A consistent finding from our panels, across ages and geographies, was the different pressures experienced by boys and girls in relation to image-sharing.
The pressures girls feel
Every female panel discussed the (seemingly unrelenting) pressure that they felt to send nude images online:
‘I don’t know one girl that has pressured a boy for nudes but on Snapchat when I wake up, I’ll have like 15 messages from 50-year-old men asking me to randomly send them nudes. I just report it.’ (Girl, aged 14-16)
Girls identified that this pressure derived from unhealthy male peer group cultures:
“[Boys see it] like it’s a joke or a competition. But it doesn’t feel like that for the other person. They feel they have to do it and send one back. Even though they don’t want to. There is pressure to be seen to be cool.” (Girl, aged 11-13)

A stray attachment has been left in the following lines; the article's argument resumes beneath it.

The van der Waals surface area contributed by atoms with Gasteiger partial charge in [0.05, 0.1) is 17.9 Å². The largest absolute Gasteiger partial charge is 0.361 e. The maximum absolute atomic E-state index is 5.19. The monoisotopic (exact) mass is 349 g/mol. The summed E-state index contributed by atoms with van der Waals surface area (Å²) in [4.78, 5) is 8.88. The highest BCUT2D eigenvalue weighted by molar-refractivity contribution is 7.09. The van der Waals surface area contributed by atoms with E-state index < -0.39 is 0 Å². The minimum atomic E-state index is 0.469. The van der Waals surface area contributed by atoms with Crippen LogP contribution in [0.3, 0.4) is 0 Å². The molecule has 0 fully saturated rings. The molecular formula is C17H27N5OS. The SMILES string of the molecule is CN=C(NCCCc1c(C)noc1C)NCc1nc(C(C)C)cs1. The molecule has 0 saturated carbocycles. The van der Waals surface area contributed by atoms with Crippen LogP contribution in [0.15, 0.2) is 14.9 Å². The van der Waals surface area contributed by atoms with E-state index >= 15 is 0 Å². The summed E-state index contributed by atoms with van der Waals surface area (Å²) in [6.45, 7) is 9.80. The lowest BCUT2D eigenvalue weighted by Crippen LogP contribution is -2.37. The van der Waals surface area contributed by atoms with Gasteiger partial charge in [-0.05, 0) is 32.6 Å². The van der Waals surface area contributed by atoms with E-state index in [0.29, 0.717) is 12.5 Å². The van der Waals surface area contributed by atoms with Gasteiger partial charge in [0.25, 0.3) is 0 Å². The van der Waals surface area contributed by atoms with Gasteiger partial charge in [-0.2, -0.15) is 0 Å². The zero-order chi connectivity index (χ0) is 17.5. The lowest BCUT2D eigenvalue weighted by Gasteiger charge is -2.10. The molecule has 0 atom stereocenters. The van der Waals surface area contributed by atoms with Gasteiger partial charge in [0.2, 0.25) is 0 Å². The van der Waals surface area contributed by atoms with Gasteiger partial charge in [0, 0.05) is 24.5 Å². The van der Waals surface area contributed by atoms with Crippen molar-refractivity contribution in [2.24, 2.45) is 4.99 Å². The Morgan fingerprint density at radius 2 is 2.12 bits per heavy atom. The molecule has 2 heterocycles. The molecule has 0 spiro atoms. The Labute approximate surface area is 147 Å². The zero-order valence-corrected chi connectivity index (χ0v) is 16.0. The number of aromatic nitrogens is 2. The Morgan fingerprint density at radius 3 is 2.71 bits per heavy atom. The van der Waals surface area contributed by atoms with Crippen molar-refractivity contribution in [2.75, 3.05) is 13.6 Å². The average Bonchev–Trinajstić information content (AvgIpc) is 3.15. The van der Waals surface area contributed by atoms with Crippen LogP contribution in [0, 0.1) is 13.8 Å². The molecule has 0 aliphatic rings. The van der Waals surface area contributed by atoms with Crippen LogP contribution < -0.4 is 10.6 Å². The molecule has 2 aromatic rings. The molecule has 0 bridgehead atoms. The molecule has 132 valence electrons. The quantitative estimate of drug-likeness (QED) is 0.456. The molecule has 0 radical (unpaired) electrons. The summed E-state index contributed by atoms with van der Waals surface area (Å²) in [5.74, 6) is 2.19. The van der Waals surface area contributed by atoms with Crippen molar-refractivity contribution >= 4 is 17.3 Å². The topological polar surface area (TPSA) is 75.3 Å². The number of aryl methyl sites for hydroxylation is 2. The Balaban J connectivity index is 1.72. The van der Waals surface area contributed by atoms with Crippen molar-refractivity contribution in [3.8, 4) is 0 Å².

For this reason, girls felt that there should be a greater focus on tackling perpetrator behaviour directly. They want boys to know that ‘it isn’t cool or funny’ to pressure girls for nudes, and a greater emphasis should be placed on the harm and distress that this behaviour causes.
The pressures boys feel
Likewise, boys discussed an ‘invisible’ top down pressure they felt from boys in older age groups to procure and distribute images of girls. While few boys had experienced harassment to share a nude of themselves, they felt expectation (both directly and indirectly) from male peers to share intimate images of girls. Boys agreed that a greater focus on resisting pressure from male peers would help to alleviate this.
‘Don’t copy the elders, we’re getting influenced by the elders. You feel like you have to follow the older boys to be accepted. Just a feeling about following the norm,’ (Boy, aged 11-13).
‘You don’t feel accepted by the older boys [if you don’t send nudes]. We feel like we have to follow on,’ (Boy, aged 11-13)
To support this, boys also felt that there was a role for messages about the consequences of sharing nude images online:
‘Imagine how it will affect your future once you tap send,’ (Boy aged 11-13).